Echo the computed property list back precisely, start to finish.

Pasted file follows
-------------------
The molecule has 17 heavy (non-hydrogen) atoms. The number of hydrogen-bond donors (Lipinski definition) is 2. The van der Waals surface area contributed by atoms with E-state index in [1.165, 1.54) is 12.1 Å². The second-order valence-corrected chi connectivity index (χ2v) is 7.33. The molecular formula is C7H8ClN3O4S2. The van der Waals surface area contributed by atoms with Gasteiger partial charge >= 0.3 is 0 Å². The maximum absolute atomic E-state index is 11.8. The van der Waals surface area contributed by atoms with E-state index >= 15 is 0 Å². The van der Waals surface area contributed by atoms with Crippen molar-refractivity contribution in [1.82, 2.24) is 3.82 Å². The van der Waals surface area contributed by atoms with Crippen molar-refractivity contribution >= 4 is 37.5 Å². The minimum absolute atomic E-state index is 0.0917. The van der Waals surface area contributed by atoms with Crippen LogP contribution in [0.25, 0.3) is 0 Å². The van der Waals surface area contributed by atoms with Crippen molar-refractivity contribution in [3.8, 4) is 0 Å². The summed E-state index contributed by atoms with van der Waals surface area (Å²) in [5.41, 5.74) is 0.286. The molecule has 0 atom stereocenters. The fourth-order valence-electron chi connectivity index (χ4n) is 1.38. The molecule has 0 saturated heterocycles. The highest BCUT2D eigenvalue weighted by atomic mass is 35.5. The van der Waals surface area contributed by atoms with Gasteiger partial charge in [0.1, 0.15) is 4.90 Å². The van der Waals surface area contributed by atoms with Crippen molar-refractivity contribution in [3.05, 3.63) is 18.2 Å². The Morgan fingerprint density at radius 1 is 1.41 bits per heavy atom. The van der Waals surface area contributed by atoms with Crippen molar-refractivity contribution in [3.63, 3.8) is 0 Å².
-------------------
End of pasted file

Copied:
The molecule has 17 heavy (non-hydrogen) atoms. The number of hydrogen-bond donors (Lipinski definition) is 2. The van der Waals surface area contributed by atoms with E-state index in [1.165, 1.54) is 12.1 Å². The second-order valence-corrected chi connectivity index (χ2v) is 7.33. The molecular formula is C7H8ClN3O4S2. The van der Waals surface area contributed by atoms with Gasteiger partial charge >= 0.3 is 0 Å². The maximum absolute atomic E-state index is 11.8. The van der Waals surface area contributed by atoms with E-state index >= 15 is 0 Å². The van der Waals surface area contributed by atoms with Crippen molar-refractivity contribution in [1.82, 2.24) is 3.82 Å². The van der Waals surface area contributed by atoms with Crippen molar-refractivity contribution >= 4 is 37.5 Å². The minimum absolute atomic E-state index is 0.0917. The van der Waals surface area contributed by atoms with Crippen LogP contribution in [0.25, 0.3) is 0 Å². The van der Waals surface area contributed by atoms with Crippen molar-refractivity contribution in [3.8, 4) is 0 Å². The summed E-state index contributed by atoms with van der Waals surface area (Å²) in [5.41, 5.74) is 0.286. The molecule has 0 atom stereocenters. The fourth-order valence-electron chi connectivity index (χ4n) is 1.38. The molecule has 0 saturated heterocycles. The highest BCUT2D eigenvalue weighted by atomic mass is 35.5. The van der Waals surface area contributed by atoms with Gasteiger partial charge in [0.1, 0.15) is 4.90 Å². The van der Waals surface area contributed by atoms with Crippen molar-refractivity contribution in [3.05, 3.63) is 18.2 Å². The Morgan fingerprint density at radius 1 is 1.41 bits per heavy atom. The van der Waals surface area contributed by atoms with Crippen molar-refractivity contribution in [3.63, 3.8) is 0 Å².